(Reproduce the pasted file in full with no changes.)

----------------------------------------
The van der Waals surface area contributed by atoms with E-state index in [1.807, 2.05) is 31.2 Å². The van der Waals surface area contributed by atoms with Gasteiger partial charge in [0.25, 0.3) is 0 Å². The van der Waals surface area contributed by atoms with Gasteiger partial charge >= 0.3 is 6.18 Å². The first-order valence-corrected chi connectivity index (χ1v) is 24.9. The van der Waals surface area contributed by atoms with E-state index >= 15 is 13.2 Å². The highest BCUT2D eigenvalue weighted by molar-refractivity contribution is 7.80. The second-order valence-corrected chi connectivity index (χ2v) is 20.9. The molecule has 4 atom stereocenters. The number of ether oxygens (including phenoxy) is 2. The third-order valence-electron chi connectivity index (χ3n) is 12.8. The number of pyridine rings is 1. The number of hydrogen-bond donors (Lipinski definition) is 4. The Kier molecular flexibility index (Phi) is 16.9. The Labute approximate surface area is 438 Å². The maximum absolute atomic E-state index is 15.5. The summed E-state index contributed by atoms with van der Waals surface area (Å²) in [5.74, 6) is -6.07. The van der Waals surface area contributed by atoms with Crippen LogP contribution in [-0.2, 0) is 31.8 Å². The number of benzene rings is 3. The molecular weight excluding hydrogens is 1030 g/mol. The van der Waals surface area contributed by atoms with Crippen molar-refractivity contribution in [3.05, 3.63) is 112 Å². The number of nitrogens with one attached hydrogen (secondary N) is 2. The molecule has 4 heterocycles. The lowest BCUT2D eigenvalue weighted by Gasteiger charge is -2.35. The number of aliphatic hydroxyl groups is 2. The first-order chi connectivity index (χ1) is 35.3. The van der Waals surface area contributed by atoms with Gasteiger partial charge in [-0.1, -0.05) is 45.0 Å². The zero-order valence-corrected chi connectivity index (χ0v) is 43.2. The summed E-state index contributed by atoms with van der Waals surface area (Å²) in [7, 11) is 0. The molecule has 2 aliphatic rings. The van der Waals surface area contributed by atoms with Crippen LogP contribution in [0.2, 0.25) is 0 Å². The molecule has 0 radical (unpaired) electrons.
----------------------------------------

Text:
The van der Waals surface area contributed by atoms with E-state index in [1.807, 2.05) is 31.2 Å². The van der Waals surface area contributed by atoms with Gasteiger partial charge in [0.25, 0.3) is 0 Å². The van der Waals surface area contributed by atoms with Gasteiger partial charge >= 0.3 is 6.18 Å². The first-order valence-corrected chi connectivity index (χ1v) is 24.9. The van der Waals surface area contributed by atoms with E-state index >= 15 is 13.2 Å². The highest BCUT2D eigenvalue weighted by molar-refractivity contribution is 7.80. The second-order valence-corrected chi connectivity index (χ2v) is 20.9. The molecule has 4 atom stereocenters. The number of ether oxygens (including phenoxy) is 2. The third-order valence-electron chi connectivity index (χ3n) is 12.8. The number of pyridine rings is 1. The number of hydrogen-bond donors (Lipinski definition) is 4. The Kier molecular flexibility index (Phi) is 16.9. The Labute approximate surface area is 438 Å². The maximum absolute atomic E-state index is 15.5. The summed E-state index contributed by atoms with van der Waals surface area (Å²) in [5.74, 6) is -6.07. The van der Waals surface area contributed by atoms with Crippen LogP contribution in [-0.2, 0) is 31.8 Å². The number of benzene rings is 3. The molecular weight excluding hydrogens is 1030 g/mol. The van der Waals surface area contributed by atoms with Crippen molar-refractivity contribution in [3.05, 3.63) is 112 Å². The number of nitrogens with one attached hydrogen (secondary N) is 2. The molecule has 4 heterocycles. The lowest BCUT2D eigenvalue weighted by Gasteiger charge is -2.35. The number of aliphatic hydroxyl groups is 2. The first-order chi connectivity index (χ1) is 35.3. The van der Waals surface area contributed by atoms with Gasteiger partial charge in [-0.1, -0.05) is 45.0 Å². The zero-order valence-corrected chi connectivity index (χ0v) is 43.2. The summed E-state index contributed by atoms with van der Waals surface area (Å²) in [7, 11) is 0. The molecule has 2 aliphatic rings. The van der Waals surface area contributed by atoms with Crippen LogP contribution in [0.2, 0.25) is 0 Å². The molecule has 0 radical (unpaired) electrons.